After having graduated in history from the University of Northampton, I completed an MA in the history of warfare at King’s College London. I joined Keele in September 2014 as a Doctoral Student with a Graduate Teaching Assistantship.
Research and scholarship
My current research investigates spy fever in Great Britain during the First World War as an expression of social emotions. Studying local responses to the war, I am looking at the relationships between popular concerns and official bodies. Also significant are the liaison between local constabularies and the intelligence branches of the home defence forces charged with protecting local areas of strategic importance. Rather than a focus on MO5(g) (the precursor to the current day Security Service or more commonly, MI5) this project will provide a bottom up study of British counter espionage to establish how far local 'spy fever' epidemics influenced policing and intelligence activities.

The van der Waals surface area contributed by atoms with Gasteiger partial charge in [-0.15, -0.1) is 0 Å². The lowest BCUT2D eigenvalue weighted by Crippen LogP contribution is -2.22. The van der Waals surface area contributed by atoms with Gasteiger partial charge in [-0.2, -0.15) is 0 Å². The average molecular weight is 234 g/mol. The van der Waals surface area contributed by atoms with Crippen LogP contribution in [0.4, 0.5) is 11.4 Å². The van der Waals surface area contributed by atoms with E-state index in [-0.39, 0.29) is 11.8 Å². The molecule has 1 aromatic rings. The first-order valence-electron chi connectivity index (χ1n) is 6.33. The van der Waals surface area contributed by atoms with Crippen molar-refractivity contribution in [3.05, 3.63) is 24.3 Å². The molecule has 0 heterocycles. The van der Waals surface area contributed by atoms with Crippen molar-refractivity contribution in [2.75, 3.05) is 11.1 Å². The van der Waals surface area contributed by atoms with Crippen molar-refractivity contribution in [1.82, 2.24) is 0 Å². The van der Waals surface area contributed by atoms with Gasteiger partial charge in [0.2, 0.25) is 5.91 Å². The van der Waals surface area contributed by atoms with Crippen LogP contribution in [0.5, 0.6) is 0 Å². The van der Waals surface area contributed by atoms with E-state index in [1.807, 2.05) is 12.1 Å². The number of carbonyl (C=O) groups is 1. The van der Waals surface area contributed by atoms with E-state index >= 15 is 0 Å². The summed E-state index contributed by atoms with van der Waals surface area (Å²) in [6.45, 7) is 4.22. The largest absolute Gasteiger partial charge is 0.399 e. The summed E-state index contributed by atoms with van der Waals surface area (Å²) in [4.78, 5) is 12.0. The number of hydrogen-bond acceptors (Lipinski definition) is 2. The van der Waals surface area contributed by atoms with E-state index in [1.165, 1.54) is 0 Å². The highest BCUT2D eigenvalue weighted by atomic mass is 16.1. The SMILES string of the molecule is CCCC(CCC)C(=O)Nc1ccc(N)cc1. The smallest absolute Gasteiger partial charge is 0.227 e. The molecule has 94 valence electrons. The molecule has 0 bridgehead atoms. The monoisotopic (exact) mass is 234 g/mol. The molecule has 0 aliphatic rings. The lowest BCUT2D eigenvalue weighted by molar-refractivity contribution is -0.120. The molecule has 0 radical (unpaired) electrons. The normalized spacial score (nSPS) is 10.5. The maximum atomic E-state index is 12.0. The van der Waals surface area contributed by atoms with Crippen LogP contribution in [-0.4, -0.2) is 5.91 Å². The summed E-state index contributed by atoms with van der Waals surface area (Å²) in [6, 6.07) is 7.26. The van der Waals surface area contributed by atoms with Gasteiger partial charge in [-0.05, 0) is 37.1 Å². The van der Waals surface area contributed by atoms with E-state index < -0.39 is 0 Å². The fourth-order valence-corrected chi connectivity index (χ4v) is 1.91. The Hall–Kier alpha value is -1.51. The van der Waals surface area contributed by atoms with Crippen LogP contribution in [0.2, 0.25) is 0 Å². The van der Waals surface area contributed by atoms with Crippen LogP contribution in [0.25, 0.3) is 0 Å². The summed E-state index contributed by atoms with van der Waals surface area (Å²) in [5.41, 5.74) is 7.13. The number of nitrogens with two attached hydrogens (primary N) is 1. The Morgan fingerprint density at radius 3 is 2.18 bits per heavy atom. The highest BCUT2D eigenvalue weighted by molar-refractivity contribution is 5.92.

I am also involved in research on naval intelligence, with a particular interest in the work of the Admiralty's cryptology department, Room 40.
I currently teach on the first-year core module Historical Research and Writing (HIS 10030), offering a topic on the B.E.F. on the western front 1914-18.
I also teach on HIS-10029 Modern History; the second-year core module Sources and Debates (HIS 20067) on the Home Front in Britain in the First World War.
2015: Royal Air Force Museum (Hendon). British Commission for Military History: 'Spy fever and naval intelligence officers in the first world war: spycatchers or coast watchers?'.
2016: Lancaster University, Social History Society Conference: 'Spontaneous eruptions of fear - spy fever in Britain in the First World War'.
Dresden Museum of Military History, International Intelligence History Association - 'Sigint and counter-insurgency: room 40 and German intrigue in Morocco in the First World War'.